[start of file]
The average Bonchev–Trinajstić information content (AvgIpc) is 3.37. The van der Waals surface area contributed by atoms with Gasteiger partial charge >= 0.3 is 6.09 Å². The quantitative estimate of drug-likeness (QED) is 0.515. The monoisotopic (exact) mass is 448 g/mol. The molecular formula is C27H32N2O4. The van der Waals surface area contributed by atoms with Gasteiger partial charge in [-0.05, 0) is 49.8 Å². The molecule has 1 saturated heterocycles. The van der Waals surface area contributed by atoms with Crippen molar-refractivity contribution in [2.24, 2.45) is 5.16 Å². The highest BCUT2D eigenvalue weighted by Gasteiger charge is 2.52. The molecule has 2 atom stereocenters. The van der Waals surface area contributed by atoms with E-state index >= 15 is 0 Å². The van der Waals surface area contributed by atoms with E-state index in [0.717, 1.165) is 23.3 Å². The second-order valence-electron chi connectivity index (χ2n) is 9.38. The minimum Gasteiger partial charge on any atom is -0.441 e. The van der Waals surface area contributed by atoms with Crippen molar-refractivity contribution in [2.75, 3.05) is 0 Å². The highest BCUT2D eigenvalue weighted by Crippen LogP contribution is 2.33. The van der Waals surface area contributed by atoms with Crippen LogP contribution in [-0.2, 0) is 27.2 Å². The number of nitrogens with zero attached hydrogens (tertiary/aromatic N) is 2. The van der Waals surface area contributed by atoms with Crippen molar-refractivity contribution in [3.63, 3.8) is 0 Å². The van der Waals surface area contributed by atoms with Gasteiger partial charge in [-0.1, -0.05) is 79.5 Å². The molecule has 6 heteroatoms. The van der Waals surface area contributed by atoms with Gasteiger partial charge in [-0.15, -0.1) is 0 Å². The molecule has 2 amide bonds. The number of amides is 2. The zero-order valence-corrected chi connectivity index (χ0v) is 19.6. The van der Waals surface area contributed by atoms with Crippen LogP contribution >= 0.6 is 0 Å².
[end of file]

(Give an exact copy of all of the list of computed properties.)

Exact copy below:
The average Bonchev–Trinajstić information content (AvgIpc) is 3.37. The van der Waals surface area contributed by atoms with Gasteiger partial charge >= 0.3 is 6.09 Å². The quantitative estimate of drug-likeness (QED) is 0.515. The monoisotopic (exact) mass is 448 g/mol. The molecular formula is C27H32N2O4. The van der Waals surface area contributed by atoms with Gasteiger partial charge in [-0.05, 0) is 49.8 Å². The molecule has 1 saturated heterocycles. The van der Waals surface area contributed by atoms with Crippen molar-refractivity contribution in [2.24, 2.45) is 5.16 Å². The highest BCUT2D eigenvalue weighted by Gasteiger charge is 2.52. The molecule has 2 atom stereocenters. The van der Waals surface area contributed by atoms with E-state index >= 15 is 0 Å². The van der Waals surface area contributed by atoms with E-state index in [0.717, 1.165) is 23.3 Å². The second-order valence-electron chi connectivity index (χ2n) is 9.38. The minimum Gasteiger partial charge on any atom is -0.441 e. The van der Waals surface area contributed by atoms with Crippen molar-refractivity contribution in [2.75, 3.05) is 0 Å². The highest BCUT2D eigenvalue weighted by Crippen LogP contribution is 2.33. The van der Waals surface area contributed by atoms with Crippen LogP contribution in [-0.2, 0) is 27.2 Å². The number of nitrogens with zero attached hydrogens (tertiary/aromatic N) is 2. The van der Waals surface area contributed by atoms with Crippen molar-refractivity contribution in [3.63, 3.8) is 0 Å². The van der Waals surface area contributed by atoms with Gasteiger partial charge in [-0.1, -0.05) is 79.5 Å². The molecule has 6 heteroatoms. The van der Waals surface area contributed by atoms with Gasteiger partial charge in [-0.15, -0.1) is 0 Å². The molecule has 2 amide bonds. The number of amides is 2. The zero-order valence-corrected chi connectivity index (χ0v) is 19.6. The van der Waals surface area contributed by atoms with Crippen LogP contribution >= 0.6 is 0 Å².